Arcadian | Page 8 The Sun / Thursday, March 13, 2014 Jody Wayne Holland, 44, formerly of Arcadia, filed a federal lawsuit Friday against the DeSoto County Sheriffs Office and four DCSO deputies in connection with injuries Holland allegedly received while being detained in the DeSoto County Jail. He is reportedly seeking $3 million in damages. Named in the lawsuit are Dale Scott, the deputy who initially arrested Holland on April 21, 2013, on charges of domestic abuse; Steven Rizza, the former deputy who allegedly beat Holland on May 25; former deputies Vincent Carlucci and Ashley Cross, who allegedly witnessed Holland being beaten and did nothing to stop it; and Ray Kugler, the former DeSoto County Jail captain who allegedly failed to transport Holland to the hospital for treatment after the injuries occurred. The suit, filed in the United States District Court for the Middle District of Florida in Fort Myers, also names William Wise as DeSoto County sheriff under claims that Holland was falsely arrested and subjected to excessive force and injury. Wise had not yet been served with a copy of the complaint and had no comment on the suit. The complaint alleges Hollands then-girlfriend who was working as a nurse at the jail at the time filed a report with DCSO claiming Holland had abused her on April 20. On April 21, Scott interviewed Holland, who denied abusing the woman, and instead said they had a day of fun and intimacy. Scott arrested Holland and booked him into the DeSoto County Jail on charges including battery and kidnapping. While Holland was in jail, a domestic protective order was issued prohibiting him from coming near her or within 500 feet of her residence. Holland was subsequently released on May 15. On May 25, the complaint states, the woman accused Holland of violating the injunction by coming near her residence; Holland insisted he was only at a nearby yard sale. Holland was again arrested, this time for violating the order, and booked in the jail. After his arrest, the complaint states, Rizza brutalized Holland, including repeatedly slamming (Hollands head) against a wall and choking him. The complaint states Holland files federal lawsuit against Sheriffs Office, former deputiesfurther that Carlucci and Cross observed Rizza beating Holland but did nothing to stop it. Another jail nurse later examined Holland and reported the injuries to a doctor, who ordered that Holland be brought to the hospital. The nurse conveyed the orders to Kugler, who was then in charge of the jail, but he did not have Holland transported for treatment. The next day, when that same nurse saw Hollands condition, she again informed Kugler, who then had him brought to DMH. The complaint against Scott alleges that Scott had no basis to arrest Holland on April 21, and all the subsequent injuries Holland suffered were because of the initial false arrest; therefore he seeks damages against Scott for false arrest. The complaint charges Rizza with using excessive force, and charges Carlucci and Cross for failing to intervene. Holland claims his constitutional rights were violated and he is seeking damages against the three former deputies. With regard to Kugler, the complaint states Kugler was aware of Hollands serious injuries yet disregarded the risks, constituting more than gross neglect and a violation of Hollands constitutional rights. As to DCSO, the complaint claims that the injuries suffered by Holland from the false arrest and battery occurred while he was in DCSOs custody, and that he will continue to suffer from these injuries in the future. The complaint does not state an amount of damages sought, but published news reports indicate Holland is asking for $3 million in damages. Former deputies Rizza, Carlucci and Cross were initially suspended from their jobs at DCSO pending an inter nal investigation, and were later fired as of July 26. Rizza and another DCSO deputy, Jonathan Mause (who was not named in Hollands complaint), were indicted by a federal grand jury in January for falsifying records during a federal investigation, obstruction of justice and perjury to a federal grand jury. Mause was additionally charged with making a false statement to a federal investigator. Kugler was placed on leave in July and subsequently retired. He pleaded guilty in federal court to one count of lying about the case during an FBI investigation, and was sentenced last month to three years of probation and 150 hours of community service. Scott continues to serve as a deputy with DCSO. |POLICE BEATThe information for Police Beat is gathered from police, sheriffs office, Florida Highway Patrol, jail and fire records. Not every arrest leads to a conviction and guilt or innocence is determined by the court system. HOLLANDThe DeSoto County Sheriffs Office reported the following arrests: Wendy Elizabeth Byrne, 46, 4700 block of N.W. Lions, Arcadia. Charge: out-of-county warrant. Purge: $1,350. Carl Lee Crawford, 50, Lakeland, Fla. Charge: failure to support spouse or child. Purge: $1,000. Justin Scott Dennis, 23, 800 block of Imogene St., Arcadia. Charge: felony domestic battery by strangulation. Bond: $10,000. Jessica Marie Drake, 24, 1400 block of S.W. Rude Ave., Arcadia. Charge: violation of probation. Bond: none. Matthew Allen Waldron, 27, Newton, N.J. Charge: resisting an officer without violence. Bond: $750. Katie Lynn Franco, 30, 9200 block of S.W. Richard Ave., Arcadia. Charge: battery. Bond: $120. Martell Dion Harris, 23, 1800 block of S.W. Hendry St., Arcadia. Charge: driving while license is suspended. Bond: $120. Brittany Nicole Howard, 26, 3200 block of Wallace St., Arcadia. Charges: possession of meth amphetamine with intent to sell and possession or use of drug equipment. Bond: $5,120. Richard Dale Lowe Jr., 34, 1000 block of S.E. 5th Ave., Arcadia. Charges: sale pf methamphetamine and possession or use of drug equipment. Bond: $5,120. Eleazar Delacruz, 28, 1600 block of 3rd Ave., Arcadia. Charge: disorderly public intoxication. Bond: $120. Becky Lee Douglas, 43, 12400 block of S.W. Lexington Place, Arcadia. Charge: failing to obey police order to stop. Bond: $2,000. Brian Attwood Graves, 24, 100 block of S. Hillsborough Ave., Arcadia. Charges: battery and possession of less than 20 grams of marijuana. Bond: none. Jose Luis Hernandez, 45, 1400 block of 3rd Ave., Arcadia. Charge: disorderly public intoxication. Bond: $120. Maurice Allen Hurst, 34, 100 block of W. Myrtle St., Arcadia. Charge: driving while license is suspended. Bond: none. Carl Douglas McClelland, 33, 1200 block of S.E. Baker St., Arcadia. Charge: failure to support spouse or child. Purge: $1,000. Quentin Stephun McNair, 37, Havana, Fla. Charge: out-of-county warrant. Bond: $17,000. Juan Bautista Ramirez, 27, 1500 block of S.E. 2nd Ave., Arcadia. Charge: battery. Bond: none. Dominick James Ripa, 43, 700 block of N. Mills Ave., Arcadia. Charge: battery. Bond: $1,500. Jason Charles Ross, 34, no address, Arcadia. Charges: driving while license is suspended, third or subsequent offense, and violation of probation. Bond: none. Alisha Nicole Seelmaar, 29, 1300 block of S.E. 3rd Ave., Arcadia. Charges: sale of methamphet amine and possession or use of drug equipment. Bond: $5,120. Christopher William Shelton, 25, 4500 block of S.E. Tomlin Drive, Arcadia. Charges: leaving child in car unattended more than 15 minutes and driving while license is suspended. Bond: $240. Eric Christopher Smith, 33, Spring Hill, Fla. Charge: possession of less than 20 grams of marijuana. Bond: $120. Crystal Leigh Stott, 32, Port Charlotte. Charges: petty theft and violation of probation. Bond: none. Maria Christina Cerda, 34, 1400 block of S.E. Peach Drive, Arcadia. Charges: forgery or alteration of public record or certificate, illegal use of credit cards to obtain value under $100 and petty theft between $100-$300. Bond: $2,120. Adam Thomas Crum, 24, Port Charlotte. Charges: resisting recovery of stolen property and petty theft. Bond: $620. Jmesa Lestar Gant, 23, 1200 block of S.W. Harlem Circle, Arcadia. Charge: petty theft, third or subsequent offense. Bond: $1,000. John Micheal Guy, 48, 200 block of S. Pasco Ave., Arcadia. Charge: battery. Bond: $500. Ruben Rosario Livio, 32, S.E. U.S. Highway 17, Arcadia. Charge: disorderly public intoxication. Bond: $120. Ashley Michelle Beck, 28, Wauchula. Charge: violation of probation. Bond: none. Jaron Adams Hickman, 27, FCCC, State Road 70 East. Charge: felony battery, second or subsequent offense. Bond: none. Joseph Lawton ONeil, 48, 1100 block of Hibiscus St., Arcadia. Charges: sale of methamphetamine within 1000 ft, of church or business, possession of less than 20 grams of marijuana and possession or use of drug equipment. Bond: $20,240. Antonio Reyes, 52, 1700 block of Plum Drive, Arcadia. Charge: driving while license is suspended, third or subsequent offense. Bond: $1,500. Wilford Lee Smith Jr., 33, 1400 block of N.E. Hickory St., Arcadia. Charges: disorderly conduct (affray) and two counts of violation of probation. Bond: none. Antoin Darren Milner, 25, 300 block of N. 16th Ave., Arcadia. Charge: disorderly conduct (affray). Bond: $120. Kristina Eve Marin, 44, 100 block of S.W. Harmony Drive, Arcadia. Charge: neglect of child without great harm. Bond: none. The Charlotte County Sheriffs Office reported the following arrests: Robbie Wayne Ezell, 32, 4600 block of S.W. U.S. Hwy. 17, Arcadia. Charge: driving with a suspended license, third or subsequent offense, knowing abuse of temporary tag, and violation of drivers license law. Bond: $8,500. Eleno Diaz, 48, 2100 block of Poinsettia Ave., Arcadia. Charge: driving without a valid license. Bond: $1,000. Compiled by Susan E. HoffmanA stolen barbecue smoker has been recovered and the suspected thief was nabbed while hiding in an air conditioning duct. DeSoto County resident Doug Tanner reported that a homemade barbecue/smoker attached to a trailer, valued at $3,000, had been stolen from his property sometime on Feb. 13 or 14. When DeSoto County deputies began investigating the theft, they BBQ recovered, suspect found hiding in A/C ductlocated a man who told them he had just purchased a smoker on a trailer for $450 from Mathew Scott Flores, whom he has known for several years. Flores had told the man he was out of work and needed money. Flores, 26, lists an address in the 200 block of E. Imogene St., Arcadia. When shown a photo of the BBQ the man bought, the owners identified it, and it was returned to the victims home. On March 4, DCSO secured a warrant for Flores arrest on charges including grand theft between $300 and $5,000, dealing in stolen property and trespassing. Also, on Feb. 25, Arcadia Police responded to a report of a trailer stolen from a Bridle Path yard. A few days later, the man who had bought the smoker told APD he was afraid he may have also bought a stolen trailer from the same person. APD connected that report with the Bridle Path trailer. Again, Flores was identified as the seller; he had given the buyer a receipt signed with the name Jermey Walker. APD found several addresses listed for Flores, including one in Charlotte County; when the suspect was not located at any of the DeSoto addresses, APD notified CCSO. On March 11, Charlotte County Sheriffs deputies attempted to locate Flores at a friends residence in Punta Gorda. According to CCSOs report, although the friend, Elizabeth Marie Reyes Andrade, 26, denied Flores was present at the house and refused to permit them inside, the deputy sensed she was not telling the truth. They had information he lived at this residence and knew he was also on probation for prior arrests in Charlotte County. CCSO deputies entered the house and conducted a thorough search, eventually locating Flores hiding inside the air conditioning duct (where the air filter is located), which was closed and latched on the outside. They also found a loaded gun where Flores had been hiding. He was arrested by CCSO on charges of possession of a firearm by a convicted felon and on the DeSoto County warrant. Reyes Andrade was arrested on a charge of obstruction of justice, as deputies surmised the air conditioning vent could not have been locked by Flores without her help. FLORES 50456685 `I .1 1 1X 1 1" BLBoruuoAndrea Bohannan863.494.2245We Can bond you out of anyCounty in FloridaFast Release Open 24/7301 N. Brevard Ave, Ste. D Arcadia, FL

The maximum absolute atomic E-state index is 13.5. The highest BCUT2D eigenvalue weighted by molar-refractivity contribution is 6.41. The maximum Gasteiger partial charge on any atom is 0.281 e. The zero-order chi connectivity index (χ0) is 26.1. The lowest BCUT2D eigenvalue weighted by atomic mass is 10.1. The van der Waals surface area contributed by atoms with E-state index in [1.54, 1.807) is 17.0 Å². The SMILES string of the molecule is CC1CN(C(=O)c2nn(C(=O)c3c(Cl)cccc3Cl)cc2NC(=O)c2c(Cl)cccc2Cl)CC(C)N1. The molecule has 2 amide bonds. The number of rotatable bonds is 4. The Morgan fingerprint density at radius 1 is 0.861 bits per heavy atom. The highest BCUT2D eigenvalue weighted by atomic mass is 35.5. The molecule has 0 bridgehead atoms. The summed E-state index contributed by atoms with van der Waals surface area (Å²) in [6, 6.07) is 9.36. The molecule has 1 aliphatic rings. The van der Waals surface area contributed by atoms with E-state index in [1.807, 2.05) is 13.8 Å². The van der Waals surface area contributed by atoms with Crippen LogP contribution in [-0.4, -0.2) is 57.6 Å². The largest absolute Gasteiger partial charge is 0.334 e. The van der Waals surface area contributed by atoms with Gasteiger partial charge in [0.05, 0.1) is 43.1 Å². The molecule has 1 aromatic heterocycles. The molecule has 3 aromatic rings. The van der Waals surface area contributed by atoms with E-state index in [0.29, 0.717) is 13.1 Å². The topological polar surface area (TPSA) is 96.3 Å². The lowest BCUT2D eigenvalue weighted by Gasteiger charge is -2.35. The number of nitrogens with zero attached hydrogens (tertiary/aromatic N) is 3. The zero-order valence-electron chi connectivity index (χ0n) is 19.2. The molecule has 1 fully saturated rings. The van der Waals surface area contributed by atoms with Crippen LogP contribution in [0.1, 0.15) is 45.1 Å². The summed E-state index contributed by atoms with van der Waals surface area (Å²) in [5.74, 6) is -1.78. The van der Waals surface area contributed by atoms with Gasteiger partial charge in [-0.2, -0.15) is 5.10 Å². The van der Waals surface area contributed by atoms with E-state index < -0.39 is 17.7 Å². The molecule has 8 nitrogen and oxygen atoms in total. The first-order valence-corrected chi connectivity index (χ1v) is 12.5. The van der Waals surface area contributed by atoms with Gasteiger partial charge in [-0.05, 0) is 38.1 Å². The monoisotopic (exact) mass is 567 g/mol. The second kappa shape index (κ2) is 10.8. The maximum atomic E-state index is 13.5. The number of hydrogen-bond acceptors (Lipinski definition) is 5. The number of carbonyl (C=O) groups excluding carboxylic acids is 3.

The Sun / Thursday, March 13, 2014 Page 9 | Arcadian | OBITUARIESJoan N. BoyetteJoan N. Boyette, 94, of Sarasota, Fla., and formerly of Arcadia, Fla., and Bradenton, Fla., passed away Sunday, March 9, 2014. She was born in Boaz, Ala., to John H. and Angela Brazwell Wilson. Joan was a former bus driver who loved all of the kids who rode her bus. She worked as a nurse for the former G. Pierce Wood Memorial Hospital for many years. Joan enjoyed fishing, caring for the sick, and spending time with her family. Joan was a Past Worthy Matron of the Order of Eastern Star in Arcadia. She loved her Lord and Savior, and was a member of the Assembly of God in Bradenton. Joan is survived by her son, W. Lee (Susan) Boyette of Sarasota; brother, Jessie L. Wilson of Georgia, grandchildren, Courtney Boyette and H.L. (Denise) Boyette; nieces, Gloria, Robbie, Fran, Jan, Faye, Ann, Angela and Sonya; and nephews, Bill Wilson, L.P. Stallings and James Stallings. She was preceded in death by her parents; and sisters, Cora Boatwright, Arleatha Kimberly and Lola Stallings. Visitation will be held from 10 a.m. until the graveside service at 11 a.m. Friday, March 14, 2014, at Oak Hill Cemetery. Online condolences can be made at www.pongerkaysgrady. com. Arrangements are by Ponger-KaysGrady Funeral Home, Arcadia. OBITUARY POLICY Obituaries are accepted from funeral homes only. Theres no charge for publishing an abbreviated death notice. Full obituaries and repeat death notices will be subject to an advertising charge. Obituaries must be submitted to the Charlotte Sun; call 941-206-1000 for details. Please send e-mails to The American ag accompanying and obituary indicates a veteran of the U.S. Armed Forces. Where can you learn about when Arcadia was named, how to churn butter or weave baskets, and enjoy the best barbecue ever? The DeSoto County Historical Society and Mosaic invite everyone to the 10th Annual Pioneer Day and Barbecued Rib Cook-off. The family-fun festival is from 9 a.m. to 3 p.m., March 15, at DeSoto Veterans Park, on State Road 70 just west of Arcadia. This event held in honor of its founder Harold McLeod (1926-2013) celebrates the history and heritage of southwest Florida. Last year, the team from DeSoto County Volunteer Fire and Rescue won first place in the barbecue rib cookoff. The Hambone BBQ team from North Fort Myers Fire and Rescue scored second place, and the Cracked Rib team from Lee County Medical Services took third place. The Boca Boys from the Boca Grande Fire Department and the Bottoms Up team from Tice Fire and Rescue will also compete for unique first-, second-, and third-place trophies. Bebe Bradbury, president of the society, said, These guy make the most bodacious barbecue you ever tasted! Cane syrup, homemade jams and jellies, strawberry shortcake, swamp cabbage, gator bites, and other special and traditional Florida foods will also be available. But do yourself a favor, and save room for those barbecued ribs, Bradbury added. New this year will be the Arcadia Albritton Coker Bake Sale. The society will offer the most tantalizing and scrumptious baked goods and homemade candy in honor of the woman who had a town named for her because she baked a birthday cake. Coker will tell her story in person, and another historical legend will also make an appearance: Acrefoot Johnson. The far-walking, mail-toting giant serves as the festivals mascot. In addition, many volunteers will be dressed in period costume to help recreate Floridas frontier era. Musical entertainment will include Lee James, the Anderson Brothers, and the Gulf Coast Cloggers sponsored by First State Bank, Member FDIC; the Fiddle Crabs an old-time string band from Punta Gorda playing music popular in country towns of the 19th and 20th century, sponsored by the Williamson Group Realty; Barney and Nancy Meese sponsored by Peace River Tax Service; and the Suncoast Dulcimers of Charlotte County sponsored by Mary Margarets Tea and Biscuit. Florida State Harmonica Champion Johnny Shannon will also perform. Other sponsors include Arcadia Police; DeSoto County Chamber of Commerce; DeSoto County Sheriff; DeSoto County School District; Peace River Campground, and Womack Sanitation. The festival will feature Civil War reenactors showing how to load period weapons plus demonstrations of pioneer skills and crafts, such as wood carving, spinning thread, soap-making, quilting, pine-needle basket-making, blacksmithing, and churning butter with biscuits to sample the butter. The Childrens Discover History Area will have a pitcher pump, cane pole fishing, candle-dipping, orange juicing, a fossil dig, and other handson experiences plus old-fashioned toys and classic games. Pony rides will be available. The festival will also showcase vintage automobiles, antique engines, a classic fire truck, Florida authors and artists, historical exhibits by area churches and other organizations, and animals including rescued horses, pet skunks, chickens, miniature donkeys, and goats. For information, call 863-494-6607 or visit comes alive at 10th annual Pioneer DayBy CAROL MAHLERDESOTO CO. HISTORICAL SOC. PHOTO PROVIDEDEvelyn and Leon Arthur, in period dress, oer information about the Confederate Cow Cavalry, Camp #2181, Sons of Confederate Veterans. This year, reenactors will be oering Confederate weapons demonstrations. See Your Church in this spot For Only $ 7 5 0 $7.50 a week! Call Tami at 4 9 4 7 6 0 0 494-7600 for more details. May the Lord fill your heart with love. First Baptist Church of Arcadia 1006 N. Brevard Ave. Loving God, Connecting with People, Expanding His Kingdom 9:30 Sunday School 10:45 Morning Worship 6:00 Evening Worship Wednesdays 6:00 AWANA & YOUTH 863-494-3622 Grace Lutheran Church 1004 W. Oak Street 494-7008 Pastor David E. Nabinger Saturday Prayer Service Starting at 4PM Sunday School 8:45 AM Sunday Worship 10 AM All Welcome! Pastor Ellis Cross 863-494-3455 Worship 11:00 AM Evening Worship 6:00pm Wednesday 6:30pm Thursday Youth Group 6pm North Hillsborough Baptist Church (253 N. Hillsborough Ave.) NEW HOPE CHRISTIAN CHURCH Evangelist D.W. Jackson 3877 Highway 70W (1 mile west of Hwy 72) 863-558-0982 Principal Worship Sunday Evening: 5:30 P.M. Wednesday Evening: 5:30pm FREEDOM FELLOWSHIP CHRISTIAN MINISTRIES, INC. Where the Holy Spirit Reigns Freely Worship Center located at: 1528 NE Turner Ave. 863-244-2933 SERVICE TIMES Sunday Bible Study @ 10:00am Sunday Worship Service @ 11:00am Monday Woman at Worship @ 6:15pm 2nd/4th Tuesday Support Group @ 6pm Wednesday Bible Study @ 6:00pm Thursday Choir Rehearsal @ 6:00pm Rev. Dr. Sharon T. Goodman, Pastor Fort Ogden United Methodist Church 6923 SW River St. 863.494.3881 Sunday School 9:00am Sunday Worship 10:00am (Nursery Childrens Church Provided) Mondays A.A. & Al-Anon 7:30pm Wednesday K-12 Ministry 5:30pm & Bible Study 6:30pm Celebrative Worship Challenging Bible Study Connection With People Sunday: Life Groups 9:30 AM Morning Worship: 10:45 AM Evening Small Groups 5:30 PM Wednesday Activities 6:00 PM 863-494-4345 5104 NW Oak Hill Ave. 863-494-6224 Pastor Dr. Howell Upchurch Sunday School 9:30 am Sunday Worship 10:45 am and 6:00 pm Wednesday 6:30 pm for Prayer Group, Youth & Children Arcadia, Florida FIRST PRESBYTERIAN CHURCH 209 W est Hickory Street Mission: Take Jesus with you wherever you go Worship: 9:45am Sunday School 11:00am Traditional Worship Casual, Family Oriented Sunday Morning Worship Starting at 9:30 am Sunday School 10:45 am Sun. 4:30 p.m. UMYF Wed. 6:30 pm Bible Study Nursery Available Pastor Jim Wade View Service at: Trinity United Methodist Churc h To know Christ and to make Him know n 304 W. Oak Street 494-2543 St. Edmunds Episcopal Church 327 W. Hickory Street (70 W at Manatee) 863-494-0485 HOLY EUCHARIST Sunday 8 & 10 am Misa en espanol Dom 6pm PINE LEVEL UNITED METHODIST CHRIST CENTERED, CHRIST LED. 9596 Pine Level St., Arcadia 863494-0044 Sunday School 10 AM Morning Worship 11 AM Childrens Church 11 AM Wednesday Adult, Youth & Childrens Programs 7 PM Nursery Always Available DeSoto DeSoto Church Church Directory Directory ... And Make Your Choice from our Church Directory 50456688 See Your Church in this spot For Only $ 7 5 0 $7.50 a week! Call Tami at 4 9 4 7 6 0 0 494-7600 for more details. Mt. Ephraim Baptist Church 2865 SW Co. Rd 661 Expository Preaching Sunday Prayer Time 9:20am Sunday School/Bible Study 9:45am Morning Worship 11:00am Evening Worship 6:00pm Wed. Fellowship Meal 5:45pm Prayer Meeting 6:30pm West on SR 70, left on SR 72, left on CR 661, 3.5 miles on right Office Phone: (863) 494-0307 lw-